Theater: Cush Jumbo Delights In One-Woman Show

03/10/2015 10:58 pm ET | Updated May 10, 2015

Entertainer Josephine Baker is such a rich and fascinating character, it's no wonder she's been the focus of award-winning TV movies, novels, biographies, documentaries and even a full-blown musical starring Deborah Cox that launches in Florida this spring. After all, Baker was a gawky kid abandoned by her father, kicked out by her mother and with little to recommend but a desire to be in the spotlight. Yet unlike countless others who felt they deserved attention, Baker earned it with clowning around, frenetic dancing, sexiness and that indefinable magnetism of a true star.

She escaped from small town nowhere, got in a chorus line and then clawed and fought and shimmied her way up to a show on Broadway... and then topped that by heading to Paris and becoming a legend. She caused a scandal with her topless "exoticism," played a significant role in the French Resistance during WWII, worked her way through feckless lovers both male and female, fought hard for civil rights in America, made and spent loads of money and generally seemed to have a ball. You can't dramatize her life: she already beat you to it!

That hasn't stopped actress Cush Jumbo, who was so good in that all-female production of Julius Caesar at St. Ann's Warehouse and has been a rising star in the UK for a few years now. Jumbo wrote and stars in Josephine And I, a one-woman show about the inspiration she drew from this glamorous creature who Jumbo exclaimed looks just like her! (Not exactly. Baker is the classic ugly duckling who draws you in with sheer willpower; Jumbo is just downright lovely.)

One-person shows about an historical figure often become a parade of incident as the performer offers up parents, partners, competitors and of course the star attraction herself. Jumbo neatly breaks this up by regularly interjecting her own story, quietly but convincingly showing how the details may be different but the struggles for equality for women and people of color and artists who must strive to balance career and family? Well, those go on.

Here's the smart and engaging Jumbo, dressing down as only the most attractive people can, discussing what Josephine Baker means to her.

The piece is ably directed by Phyllida Lloyd (who also did that brilliant Julius Caesar), with tech elements that are supportive without ever being intrusive. I especially loved the way they evoked one of her famous dances: Jumbo just poses in front of a screen with still images of another dancer appearing behind her, each image offering a different pose in contrast to Jumbo's and increasing in frequency. Quite beautifully, they make you feel the excitement of the dance even though Jumbo barely moves a muscle. Clever!

Jumbo herself stretches every muscle, playing old men, a hateful mother, friends and companions and Baker herself from a little girl to a wizened warrior. Oh, and she sings!

So the structure of the play is at first effective; dialogue lifted from Baker's life goes cheek by jowl with Jumbo's own story. It keeps Josephine And I fresher than your usual one-person show. However, the drama of Jumbo's life becomes increasingly intrusive as the play goes on, interrupting the flow with of-the-moment crises that are unconvincing and frankly less interesting than the crises in Baker's life, no matter how well Jumbo acts them out.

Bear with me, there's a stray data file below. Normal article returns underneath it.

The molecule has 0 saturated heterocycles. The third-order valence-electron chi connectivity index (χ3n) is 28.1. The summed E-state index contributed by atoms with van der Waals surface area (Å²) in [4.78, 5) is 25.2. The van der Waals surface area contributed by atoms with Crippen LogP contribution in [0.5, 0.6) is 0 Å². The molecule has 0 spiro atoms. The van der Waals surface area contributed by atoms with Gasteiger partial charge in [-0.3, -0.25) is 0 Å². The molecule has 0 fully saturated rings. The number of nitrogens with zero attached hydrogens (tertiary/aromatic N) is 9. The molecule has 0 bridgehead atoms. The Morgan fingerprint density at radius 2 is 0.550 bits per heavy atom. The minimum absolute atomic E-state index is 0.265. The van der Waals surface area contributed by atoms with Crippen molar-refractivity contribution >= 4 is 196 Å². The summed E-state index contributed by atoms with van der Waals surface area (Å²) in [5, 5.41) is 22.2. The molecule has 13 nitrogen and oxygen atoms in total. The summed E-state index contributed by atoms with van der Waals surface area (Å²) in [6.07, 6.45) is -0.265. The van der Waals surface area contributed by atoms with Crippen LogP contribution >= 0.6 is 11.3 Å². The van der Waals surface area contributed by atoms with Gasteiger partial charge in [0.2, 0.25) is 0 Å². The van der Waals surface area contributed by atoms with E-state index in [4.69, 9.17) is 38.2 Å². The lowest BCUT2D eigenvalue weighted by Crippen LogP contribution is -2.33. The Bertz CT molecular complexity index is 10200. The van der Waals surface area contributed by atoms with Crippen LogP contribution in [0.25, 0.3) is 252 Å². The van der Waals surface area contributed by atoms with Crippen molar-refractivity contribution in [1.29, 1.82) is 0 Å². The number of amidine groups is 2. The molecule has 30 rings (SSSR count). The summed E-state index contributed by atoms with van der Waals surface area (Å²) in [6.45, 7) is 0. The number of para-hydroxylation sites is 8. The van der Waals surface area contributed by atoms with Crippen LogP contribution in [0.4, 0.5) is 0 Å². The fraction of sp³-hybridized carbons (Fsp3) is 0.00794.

I wish the play had been slightly more conventional and just kept Jumbo's bursts of personal commentary casual and informed rather than turning them into a story of its own. (My guest of impeccable taste, by the way, didn't mind in the least and found the entire show the best he'd seen in ages.)

Nonetheless, it did everything one could ask of any young playwright and performer. Josephine and I makes you more interested in Josephine Baker than you were before and determined to see Cush Jumbo in anything you can.

Here's video of Baker in her triumphant performance in London in 1974.

And here's Baker in an NSFW video, dancing the Charleston Baby. Shocking!



Thanks for reading. Michael Giltz is the founder and CEO of the forthcoming website BookFilter, a book lover's best friend. It's a website that lets you browse for books online the way you do in a physical bookstore, provides comprehensive info on new releases every week in every category and offers passionate personal recommendations every step of the way. It's like a fall book preview or holiday gift guide -- but every week in every category. He's also the cohost of Showbiz Sandbox, a weekly pop culture podcast that reveals the industry take on entertainment news of the day and features top journalists and opinion makers as guests. It's available for free on iTunes. Visit Michael Giltz at his website and his daily blog. Download his podcast of celebrity interviews and his radio show, also called Popsurfing and also available for free on iTunes.

Note: Michael Giltz is provided with free tickets to shows with the understanding that he will be writing a review. All productions are in New York City unless otherwise indicated.